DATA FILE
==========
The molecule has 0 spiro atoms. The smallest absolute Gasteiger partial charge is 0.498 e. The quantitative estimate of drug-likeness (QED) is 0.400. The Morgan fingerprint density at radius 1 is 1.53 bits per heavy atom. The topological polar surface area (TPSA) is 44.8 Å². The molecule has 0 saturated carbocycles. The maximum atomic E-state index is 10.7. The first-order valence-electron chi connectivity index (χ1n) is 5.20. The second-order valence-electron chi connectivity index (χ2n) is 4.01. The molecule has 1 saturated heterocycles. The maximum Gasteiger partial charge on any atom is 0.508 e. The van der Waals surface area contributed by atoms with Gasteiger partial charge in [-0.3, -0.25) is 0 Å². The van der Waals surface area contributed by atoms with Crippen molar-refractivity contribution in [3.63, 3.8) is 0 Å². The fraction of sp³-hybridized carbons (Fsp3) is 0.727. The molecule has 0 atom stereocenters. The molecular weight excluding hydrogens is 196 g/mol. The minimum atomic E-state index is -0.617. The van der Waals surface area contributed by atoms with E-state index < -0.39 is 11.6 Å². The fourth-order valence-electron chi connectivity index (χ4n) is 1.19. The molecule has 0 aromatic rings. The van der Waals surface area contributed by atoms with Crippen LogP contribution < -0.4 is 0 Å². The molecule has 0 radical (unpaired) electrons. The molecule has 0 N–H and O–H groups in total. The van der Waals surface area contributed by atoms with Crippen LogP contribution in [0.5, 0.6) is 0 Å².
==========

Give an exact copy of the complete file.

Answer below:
The molecule has 0 spiro atoms. The smallest absolute Gasteiger partial charge is 0.498 e. The quantitative estimate of drug-likeness (QED) is 0.400. The Morgan fingerprint density at radius 1 is 1.53 bits per heavy atom. The topological polar surface area (TPSA) is 44.8 Å². The molecule has 0 saturated carbocycles. The maximum atomic E-state index is 10.7. The first-order valence-electron chi connectivity index (χ1n) is 5.20. The second-order valence-electron chi connectivity index (χ2n) is 4.01. The molecule has 1 saturated heterocycles. The maximum Gasteiger partial charge on any atom is 0.508 e. The van der Waals surface area contributed by atoms with Gasteiger partial charge in [-0.3, -0.25) is 0 Å². The van der Waals surface area contributed by atoms with Crippen molar-refractivity contribution in [3.63, 3.8) is 0 Å². The fraction of sp³-hybridized carbons (Fsp3) is 0.727. The molecule has 0 atom stereocenters. The molecular weight excluding hydrogens is 196 g/mol. The minimum atomic E-state index is -0.617. The van der Waals surface area contributed by atoms with E-state index < -0.39 is 11.6 Å². The fourth-order valence-electron chi connectivity index (χ4n) is 1.19. The molecule has 0 aromatic rings. The van der Waals surface area contributed by atoms with Crippen LogP contribution < -0.4 is 0 Å². The molecule has 0 radical (unpaired) electrons. The molecule has 0 N–H and O–H groups in total. The van der Waals surface area contributed by atoms with Crippen LogP contribution in [0.5, 0.6) is 0 Å².